Abstract

Images (e.g., figures) are important experimental results that are typically reported in bioscience full-text articles. Biologists need to access images to validate research facts and to formulate or to test novel research hypotheses. On the other hand, biologists live in an age of information explosion. As thousands of biomedical articles are published every day, systems that help biologists efficiently access images in literature would greatly facilitate biomedical research. We hypothesize that much of image content reported in a full-text article can be summarized by the sentences in the abstract of the article. In our study, more than one hundred biologists had tested this hypothesis and more than 40 biologists had evaluated a novel user-interface BioEx that allows biologists to access images directly from abstract sentences. Our results show that 87.8% biologists were in favor of BioEx over two other baseline user-interfaces. We further developed systems that explored hierarchical clustering algorithms to automatically identify abstract sentences that summarize the images. One of the systems achieves a precision of 100% that corresponds to a recall of 4.6%.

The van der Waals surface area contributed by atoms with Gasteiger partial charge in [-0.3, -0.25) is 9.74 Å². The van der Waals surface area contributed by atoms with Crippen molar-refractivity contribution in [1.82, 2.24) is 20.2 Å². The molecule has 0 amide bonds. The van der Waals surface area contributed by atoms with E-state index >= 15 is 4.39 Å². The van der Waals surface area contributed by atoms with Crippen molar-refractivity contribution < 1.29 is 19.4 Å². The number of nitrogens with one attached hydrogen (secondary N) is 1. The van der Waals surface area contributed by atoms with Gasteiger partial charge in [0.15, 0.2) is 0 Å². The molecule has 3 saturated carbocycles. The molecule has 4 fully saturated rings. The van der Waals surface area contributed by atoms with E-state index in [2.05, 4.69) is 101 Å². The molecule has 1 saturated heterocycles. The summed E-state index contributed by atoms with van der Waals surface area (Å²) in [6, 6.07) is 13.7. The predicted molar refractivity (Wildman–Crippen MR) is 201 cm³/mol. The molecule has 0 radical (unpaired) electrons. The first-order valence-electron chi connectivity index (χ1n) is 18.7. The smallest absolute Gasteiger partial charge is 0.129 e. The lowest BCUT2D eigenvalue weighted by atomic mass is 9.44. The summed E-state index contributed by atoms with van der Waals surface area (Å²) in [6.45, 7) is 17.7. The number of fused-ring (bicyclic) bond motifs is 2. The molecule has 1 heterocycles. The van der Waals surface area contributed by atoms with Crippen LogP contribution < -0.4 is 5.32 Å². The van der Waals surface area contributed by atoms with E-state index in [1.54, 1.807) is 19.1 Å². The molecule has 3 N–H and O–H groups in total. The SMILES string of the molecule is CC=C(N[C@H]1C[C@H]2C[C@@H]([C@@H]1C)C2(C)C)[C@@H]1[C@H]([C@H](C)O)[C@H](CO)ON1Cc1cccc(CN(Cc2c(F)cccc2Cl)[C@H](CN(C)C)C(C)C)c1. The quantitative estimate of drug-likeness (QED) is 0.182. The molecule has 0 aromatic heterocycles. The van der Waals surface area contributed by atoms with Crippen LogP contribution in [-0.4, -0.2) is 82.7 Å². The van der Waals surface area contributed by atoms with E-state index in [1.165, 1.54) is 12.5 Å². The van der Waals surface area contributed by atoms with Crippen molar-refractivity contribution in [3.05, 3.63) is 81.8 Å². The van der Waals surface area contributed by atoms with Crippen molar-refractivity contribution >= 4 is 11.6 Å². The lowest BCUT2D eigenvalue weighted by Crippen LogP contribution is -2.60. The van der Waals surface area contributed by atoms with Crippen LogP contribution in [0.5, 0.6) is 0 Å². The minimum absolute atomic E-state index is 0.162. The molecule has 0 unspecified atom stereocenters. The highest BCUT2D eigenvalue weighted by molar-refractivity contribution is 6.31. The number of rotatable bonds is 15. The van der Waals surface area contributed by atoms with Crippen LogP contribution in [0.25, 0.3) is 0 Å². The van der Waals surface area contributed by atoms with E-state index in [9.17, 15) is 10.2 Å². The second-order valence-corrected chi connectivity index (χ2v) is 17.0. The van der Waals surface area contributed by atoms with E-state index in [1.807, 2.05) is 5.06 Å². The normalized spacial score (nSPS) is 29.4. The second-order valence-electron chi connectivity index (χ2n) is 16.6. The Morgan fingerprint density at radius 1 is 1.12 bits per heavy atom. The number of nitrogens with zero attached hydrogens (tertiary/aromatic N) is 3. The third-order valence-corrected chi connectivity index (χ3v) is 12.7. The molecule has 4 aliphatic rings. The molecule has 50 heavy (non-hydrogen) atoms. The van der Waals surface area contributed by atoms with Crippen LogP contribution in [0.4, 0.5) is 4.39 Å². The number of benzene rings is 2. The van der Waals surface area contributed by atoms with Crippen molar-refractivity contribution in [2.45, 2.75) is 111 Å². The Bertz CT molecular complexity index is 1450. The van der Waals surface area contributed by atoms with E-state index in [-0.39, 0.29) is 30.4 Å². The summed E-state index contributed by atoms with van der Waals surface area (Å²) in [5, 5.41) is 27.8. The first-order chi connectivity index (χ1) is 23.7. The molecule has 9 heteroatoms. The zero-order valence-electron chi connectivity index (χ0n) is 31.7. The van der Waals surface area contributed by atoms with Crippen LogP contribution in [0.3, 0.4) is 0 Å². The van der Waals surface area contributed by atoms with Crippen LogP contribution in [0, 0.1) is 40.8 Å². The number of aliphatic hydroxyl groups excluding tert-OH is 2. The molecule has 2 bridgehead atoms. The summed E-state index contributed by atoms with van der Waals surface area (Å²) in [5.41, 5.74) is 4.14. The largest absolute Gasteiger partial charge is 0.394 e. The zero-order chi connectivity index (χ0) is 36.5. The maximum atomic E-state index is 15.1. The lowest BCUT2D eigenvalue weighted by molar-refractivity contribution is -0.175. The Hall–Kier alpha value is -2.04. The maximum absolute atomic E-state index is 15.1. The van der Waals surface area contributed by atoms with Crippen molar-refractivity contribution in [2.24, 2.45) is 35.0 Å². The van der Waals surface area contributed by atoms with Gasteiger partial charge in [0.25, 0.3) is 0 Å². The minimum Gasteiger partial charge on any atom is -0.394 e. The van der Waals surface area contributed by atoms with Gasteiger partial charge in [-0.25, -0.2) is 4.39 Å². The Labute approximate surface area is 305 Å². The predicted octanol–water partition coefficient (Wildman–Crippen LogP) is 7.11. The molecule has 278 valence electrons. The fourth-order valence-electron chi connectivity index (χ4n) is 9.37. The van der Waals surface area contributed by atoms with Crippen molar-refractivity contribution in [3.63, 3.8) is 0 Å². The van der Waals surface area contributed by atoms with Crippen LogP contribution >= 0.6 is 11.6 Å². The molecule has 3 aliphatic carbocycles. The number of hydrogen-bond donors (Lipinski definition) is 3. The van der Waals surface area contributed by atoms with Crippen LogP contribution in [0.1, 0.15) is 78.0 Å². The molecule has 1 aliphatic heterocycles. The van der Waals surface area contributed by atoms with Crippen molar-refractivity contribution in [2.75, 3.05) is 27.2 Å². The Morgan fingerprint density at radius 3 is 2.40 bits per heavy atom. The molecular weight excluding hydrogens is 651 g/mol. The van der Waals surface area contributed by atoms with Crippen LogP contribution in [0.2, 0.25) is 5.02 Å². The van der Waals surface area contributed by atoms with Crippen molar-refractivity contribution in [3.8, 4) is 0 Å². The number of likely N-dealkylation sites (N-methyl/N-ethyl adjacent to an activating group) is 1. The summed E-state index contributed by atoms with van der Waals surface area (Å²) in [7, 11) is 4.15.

Contact:hongyu@uwm.edu or hy52@columbia.edu

The online version of this article has been published under an open access model. Users are entitled to use, reproduce, disseminate, or display the open access version of this article for non-commercial purposes provided that: the original authorship is properly and fully attributed; the Journal and Oxford University Press are attributed as the original place of publication with the correct citation details given; if an article is subsequently reproduced or disseminated not in its entirety but only in part or as a derivative work this must be clearly indicated. For commercial re-use, please contact journals.permissions@oxfordjournals.org
You do not currently have access to this article.

Comments

0 Comments